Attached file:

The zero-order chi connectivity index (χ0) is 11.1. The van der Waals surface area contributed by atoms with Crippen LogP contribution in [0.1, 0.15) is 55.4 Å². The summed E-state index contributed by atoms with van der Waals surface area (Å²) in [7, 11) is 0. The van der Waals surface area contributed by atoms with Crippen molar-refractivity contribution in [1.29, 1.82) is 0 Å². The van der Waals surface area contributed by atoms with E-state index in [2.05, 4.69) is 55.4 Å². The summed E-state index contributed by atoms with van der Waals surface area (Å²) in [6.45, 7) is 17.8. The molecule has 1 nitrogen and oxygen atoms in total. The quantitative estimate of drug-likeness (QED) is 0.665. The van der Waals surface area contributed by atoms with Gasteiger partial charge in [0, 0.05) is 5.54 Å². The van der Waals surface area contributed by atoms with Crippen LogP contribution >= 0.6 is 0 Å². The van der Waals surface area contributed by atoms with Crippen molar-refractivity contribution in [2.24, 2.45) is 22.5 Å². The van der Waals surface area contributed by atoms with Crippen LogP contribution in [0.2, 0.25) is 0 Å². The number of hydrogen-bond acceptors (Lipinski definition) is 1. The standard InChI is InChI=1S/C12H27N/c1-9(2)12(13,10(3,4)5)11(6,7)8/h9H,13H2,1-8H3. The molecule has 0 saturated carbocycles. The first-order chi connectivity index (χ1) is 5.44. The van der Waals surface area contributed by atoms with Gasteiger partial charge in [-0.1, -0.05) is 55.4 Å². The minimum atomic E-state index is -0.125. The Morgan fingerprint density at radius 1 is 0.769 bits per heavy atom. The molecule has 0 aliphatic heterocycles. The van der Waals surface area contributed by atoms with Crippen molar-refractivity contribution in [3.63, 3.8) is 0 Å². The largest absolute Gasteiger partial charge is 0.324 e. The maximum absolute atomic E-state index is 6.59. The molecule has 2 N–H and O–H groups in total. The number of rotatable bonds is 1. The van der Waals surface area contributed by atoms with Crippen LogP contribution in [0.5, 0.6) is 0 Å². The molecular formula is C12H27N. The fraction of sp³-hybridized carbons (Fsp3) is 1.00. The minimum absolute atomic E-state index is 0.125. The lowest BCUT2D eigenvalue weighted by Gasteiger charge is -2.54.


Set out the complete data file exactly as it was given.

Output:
The zero-order chi connectivity index (χ0) is 11.1. The van der Waals surface area contributed by atoms with Crippen LogP contribution in [0.1, 0.15) is 55.4 Å². The summed E-state index contributed by atoms with van der Waals surface area (Å²) in [7, 11) is 0. The van der Waals surface area contributed by atoms with Crippen molar-refractivity contribution in [1.29, 1.82) is 0 Å². The van der Waals surface area contributed by atoms with E-state index in [2.05, 4.69) is 55.4 Å². The summed E-state index contributed by atoms with van der Waals surface area (Å²) in [6.45, 7) is 17.8. The molecule has 1 nitrogen and oxygen atoms in total. The quantitative estimate of drug-likeness (QED) is 0.665. The van der Waals surface area contributed by atoms with Gasteiger partial charge in [0, 0.05) is 5.54 Å². The van der Waals surface area contributed by atoms with Crippen LogP contribution >= 0.6 is 0 Å². The van der Waals surface area contributed by atoms with Crippen molar-refractivity contribution in [2.24, 2.45) is 22.5 Å². The van der Waals surface area contributed by atoms with Crippen LogP contribution in [0.2, 0.25) is 0 Å². The number of hydrogen-bond acceptors (Lipinski definition) is 1. The standard InChI is InChI=1S/C12H27N/c1-9(2)12(13,10(3,4)5)11(6,7)8/h9H,13H2,1-8H3. The molecule has 0 saturated carbocycles. The first-order chi connectivity index (χ1) is 5.44. The van der Waals surface area contributed by atoms with Gasteiger partial charge in [-0.1, -0.05) is 55.4 Å². The minimum atomic E-state index is -0.125. The Morgan fingerprint density at radius 1 is 0.769 bits per heavy atom. The molecule has 0 aliphatic heterocycles. The van der Waals surface area contributed by atoms with Crippen molar-refractivity contribution in [3.63, 3.8) is 0 Å². The largest absolute Gasteiger partial charge is 0.324 e. The maximum absolute atomic E-state index is 6.59. The molecule has 2 N–H and O–H groups in total. The number of rotatable bonds is 1. The van der Waals surface area contributed by atoms with Crippen LogP contribution in [0.5, 0.6) is 0 Å². The molecular formula is C12H27N. The fraction of sp³-hybridized carbons (Fsp3) is 1.00. The minimum absolute atomic E-state index is 0.125. The lowest BCUT2D eigenvalue weighted by Gasteiger charge is -2.54.